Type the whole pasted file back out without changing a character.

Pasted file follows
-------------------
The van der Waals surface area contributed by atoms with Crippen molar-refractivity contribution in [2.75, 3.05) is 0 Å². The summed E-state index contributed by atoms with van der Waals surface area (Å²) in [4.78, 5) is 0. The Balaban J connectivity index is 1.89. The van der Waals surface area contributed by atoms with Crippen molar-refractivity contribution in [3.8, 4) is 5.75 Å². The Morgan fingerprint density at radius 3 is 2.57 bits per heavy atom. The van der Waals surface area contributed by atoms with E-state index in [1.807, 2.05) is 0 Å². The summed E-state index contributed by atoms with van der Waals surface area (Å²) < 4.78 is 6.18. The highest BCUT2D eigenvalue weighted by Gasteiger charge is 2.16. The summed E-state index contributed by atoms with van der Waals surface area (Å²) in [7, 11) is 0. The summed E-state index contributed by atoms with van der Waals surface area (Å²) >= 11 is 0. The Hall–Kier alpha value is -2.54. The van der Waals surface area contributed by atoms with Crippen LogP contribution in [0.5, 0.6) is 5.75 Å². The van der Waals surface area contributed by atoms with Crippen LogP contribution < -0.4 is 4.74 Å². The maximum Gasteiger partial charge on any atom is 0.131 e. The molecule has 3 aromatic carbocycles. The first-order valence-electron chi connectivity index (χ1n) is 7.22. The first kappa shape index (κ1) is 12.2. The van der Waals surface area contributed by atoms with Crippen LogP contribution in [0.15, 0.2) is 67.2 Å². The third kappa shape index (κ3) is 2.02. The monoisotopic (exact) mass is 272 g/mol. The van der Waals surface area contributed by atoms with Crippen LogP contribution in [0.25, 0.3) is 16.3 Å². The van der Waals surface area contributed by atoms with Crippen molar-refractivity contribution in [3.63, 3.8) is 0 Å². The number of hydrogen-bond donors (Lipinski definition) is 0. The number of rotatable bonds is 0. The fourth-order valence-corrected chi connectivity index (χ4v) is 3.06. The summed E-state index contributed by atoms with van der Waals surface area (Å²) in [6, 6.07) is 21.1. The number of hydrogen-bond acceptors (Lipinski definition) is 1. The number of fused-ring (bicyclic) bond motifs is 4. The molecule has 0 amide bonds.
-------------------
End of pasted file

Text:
The van der Waals surface area contributed by atoms with Crippen molar-refractivity contribution in [2.75, 3.05) is 0 Å². The summed E-state index contributed by atoms with van der Waals surface area (Å²) in [4.78, 5) is 0. The Balaban J connectivity index is 1.89. The van der Waals surface area contributed by atoms with Crippen molar-refractivity contribution in [3.8, 4) is 5.75 Å². The Morgan fingerprint density at radius 3 is 2.57 bits per heavy atom. The van der Waals surface area contributed by atoms with E-state index in [1.807, 2.05) is 0 Å². The summed E-state index contributed by atoms with van der Waals surface area (Å²) < 4.78 is 6.18. The highest BCUT2D eigenvalue weighted by Gasteiger charge is 2.16. The summed E-state index contributed by atoms with van der Waals surface area (Å²) in [7, 11) is 0. The summed E-state index contributed by atoms with van der Waals surface area (Å²) >= 11 is 0. The Hall–Kier alpha value is -2.54. The van der Waals surface area contributed by atoms with Crippen LogP contribution in [0.5, 0.6) is 5.75 Å². The van der Waals surface area contributed by atoms with Crippen LogP contribution < -0.4 is 4.74 Å². The maximum Gasteiger partial charge on any atom is 0.131 e. The molecule has 3 aromatic carbocycles. The first-order valence-electron chi connectivity index (χ1n) is 7.22. The first kappa shape index (κ1) is 12.2. The van der Waals surface area contributed by atoms with Crippen LogP contribution in [0.15, 0.2) is 67.2 Å². The third kappa shape index (κ3) is 2.02. The monoisotopic (exact) mass is 272 g/mol. The van der Waals surface area contributed by atoms with Crippen LogP contribution in [0.25, 0.3) is 16.3 Å². The van der Waals surface area contributed by atoms with Crippen molar-refractivity contribution in [3.63, 3.8) is 0 Å². The number of hydrogen-bond donors (Lipinski definition) is 0. The number of rotatable bonds is 0. The fourth-order valence-corrected chi connectivity index (χ4v) is 3.06. The summed E-state index contributed by atoms with van der Waals surface area (Å²) in [6, 6.07) is 21.1. The number of hydrogen-bond acceptors (Lipinski definition) is 1. The number of fused-ring (bicyclic) bond motifs is 4. The molecule has 0 amide bonds.